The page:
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Climate fight hit by global slowdown
Jeremy Lovell and Gerard Wynn, Reuters
The fight against global warming is in danger of being downgraded on more urgent fears over energy security, heightened by a Russian war with Georgia, and a global economic slowdown.
Added to the mix -- politicians are faced with a rising clamor of complaints from voters over record fuel bills, and racing gas and oil prices have sparked new interest in high-carbon coal as well as cleaner alternatives.
"A few years ago it was all about climate change. Now energy security has come up too. The problems arise when the two come into conflict," said Michael Grubb, chief economist at the Carbon Trust think-tank.
(29 August 2008)
Power-Sector Emissions Of China To Top U.S.
Steven Mufson, Washington Post
The carbon emissions of China's electric power sector will jump by about a third this year and surpass the total emissions of the U.S. electric power industry for the first time, according to a report by the Center for Global Development, a Washington-based think tank.
The estimate, gathered from a variety of public data, shows that while China and India are becoming somewhat more efficient in energy use, their rapid pace of economic growth would mean a doubling of their carbon emissions from power plants over the next dozen years.
(27 August 2008)
EU lawmakers urge caution on bloc's carbon curbs
Pete Harrison, Reuters
The European Union's response to global warming could be watered down to cut the impact on heavy industry and ensure the bloc takes a cautious approach to tougher goals, a document seen by Reuters shows.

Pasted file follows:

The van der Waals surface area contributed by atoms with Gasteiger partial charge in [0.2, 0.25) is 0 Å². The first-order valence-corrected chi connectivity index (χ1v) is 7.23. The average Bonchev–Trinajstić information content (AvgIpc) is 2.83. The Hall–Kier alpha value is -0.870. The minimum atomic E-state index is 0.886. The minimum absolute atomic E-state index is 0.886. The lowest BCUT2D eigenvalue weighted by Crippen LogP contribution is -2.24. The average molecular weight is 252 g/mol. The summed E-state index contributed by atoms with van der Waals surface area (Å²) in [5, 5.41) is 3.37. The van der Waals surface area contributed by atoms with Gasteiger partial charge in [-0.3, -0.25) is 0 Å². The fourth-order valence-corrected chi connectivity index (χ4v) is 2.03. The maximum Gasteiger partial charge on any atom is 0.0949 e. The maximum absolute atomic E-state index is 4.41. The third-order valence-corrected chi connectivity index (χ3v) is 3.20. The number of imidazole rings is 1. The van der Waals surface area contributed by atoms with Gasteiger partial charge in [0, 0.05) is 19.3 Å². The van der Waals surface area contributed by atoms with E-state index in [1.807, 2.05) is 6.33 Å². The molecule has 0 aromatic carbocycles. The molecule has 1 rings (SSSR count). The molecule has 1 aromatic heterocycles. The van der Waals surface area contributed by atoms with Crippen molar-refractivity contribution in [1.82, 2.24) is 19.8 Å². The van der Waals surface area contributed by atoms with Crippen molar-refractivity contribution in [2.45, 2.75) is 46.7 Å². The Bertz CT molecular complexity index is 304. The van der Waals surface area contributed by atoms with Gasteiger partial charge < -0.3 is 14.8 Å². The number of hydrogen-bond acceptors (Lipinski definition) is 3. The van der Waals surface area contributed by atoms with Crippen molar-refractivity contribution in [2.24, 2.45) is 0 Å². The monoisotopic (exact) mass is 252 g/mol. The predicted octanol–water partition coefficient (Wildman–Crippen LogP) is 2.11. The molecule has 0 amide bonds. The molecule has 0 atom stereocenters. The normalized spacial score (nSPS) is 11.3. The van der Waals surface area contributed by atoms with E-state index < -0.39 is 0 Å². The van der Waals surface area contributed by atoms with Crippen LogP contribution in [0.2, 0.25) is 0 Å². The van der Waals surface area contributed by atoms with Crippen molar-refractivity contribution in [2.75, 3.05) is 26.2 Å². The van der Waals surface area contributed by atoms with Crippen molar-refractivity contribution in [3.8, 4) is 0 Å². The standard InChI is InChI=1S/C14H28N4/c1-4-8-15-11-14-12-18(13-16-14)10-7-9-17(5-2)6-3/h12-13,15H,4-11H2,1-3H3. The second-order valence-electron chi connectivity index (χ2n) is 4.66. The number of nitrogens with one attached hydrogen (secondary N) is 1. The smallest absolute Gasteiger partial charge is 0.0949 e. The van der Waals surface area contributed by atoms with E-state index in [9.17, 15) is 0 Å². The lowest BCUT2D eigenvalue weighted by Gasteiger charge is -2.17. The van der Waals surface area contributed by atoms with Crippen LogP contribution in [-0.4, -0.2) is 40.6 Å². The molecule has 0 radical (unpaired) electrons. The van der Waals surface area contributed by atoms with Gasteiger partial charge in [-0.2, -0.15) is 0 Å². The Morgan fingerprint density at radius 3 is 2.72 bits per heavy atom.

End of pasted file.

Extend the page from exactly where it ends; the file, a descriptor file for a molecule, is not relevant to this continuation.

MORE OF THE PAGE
The moves aimed at protecting EU industry from overseas competitors have alarmed environmentalists, who accuse lawmakers of already weakening curbs on emissions from cars and aviation
(28 August 2008)
Scientists Report Further Shrinking of Arctic Ice
Juliet Eilperin, Washington Post
Arctic sea ice has shrunk to the second-lowest level since record-keeping began three decades ago, a group of international researchers determined yesterday, a revelation underscoring how rapidly climate change is transforming ecosystems in northern latitudes.
The extent of Arctic sea ice is now 2 million square miles below the long-term average for Aug. 26, according to the International Arctic Research Center and the Japanese Aerospace Exploration Agency, a figure that is within 400,000 square miles of the all-time record low set in September 2007. This figure is already below the long-term average for September ice cover and because the ice traditionally reaches its minimum level in mid-September, researchers warned that a new low might be recorded within weeks.
(27 August 2008)
Seeing Climate Change Through the Trees
Sarah Kuck, WorldChanging
You've probably never heard of the whitebark pine, much less the tiny mountain pine beetle, but the story they tell together may be one of the clearest windows we have on how climate change is already affecting ecosystems around the world.
I just returned from the Greater Yellowstone Area, Wyo., after a weekend with the Natural Resource Defense Council to learn about the Whitebark Pine Ecosystem. Although I’ve washed the campfire smell out of my hair, and shook the last bits of dust from the Continental Divide out of my boots, I can’t help but feel like there’s just something about that forest and experience that will never leave me.
My journey began in Dubois, a small town in the Wind River Valley southeast of Yellowstone National Park. The NRDC brought together a team of scientists, experts in their respective areas, to teach us about the threats facing the whitebark pine ecosystem and all the species tied to its survival.
“Ecologically, things do not look good here,” said Lousia Willcox, the NDRC’s Wild Bears Project Director. “But I believe in the capacity of people to change, if they understand the problem. We’re going to lose a big chunk of it. We’ve got to save what we can and tell this story.”
(27 August 2008)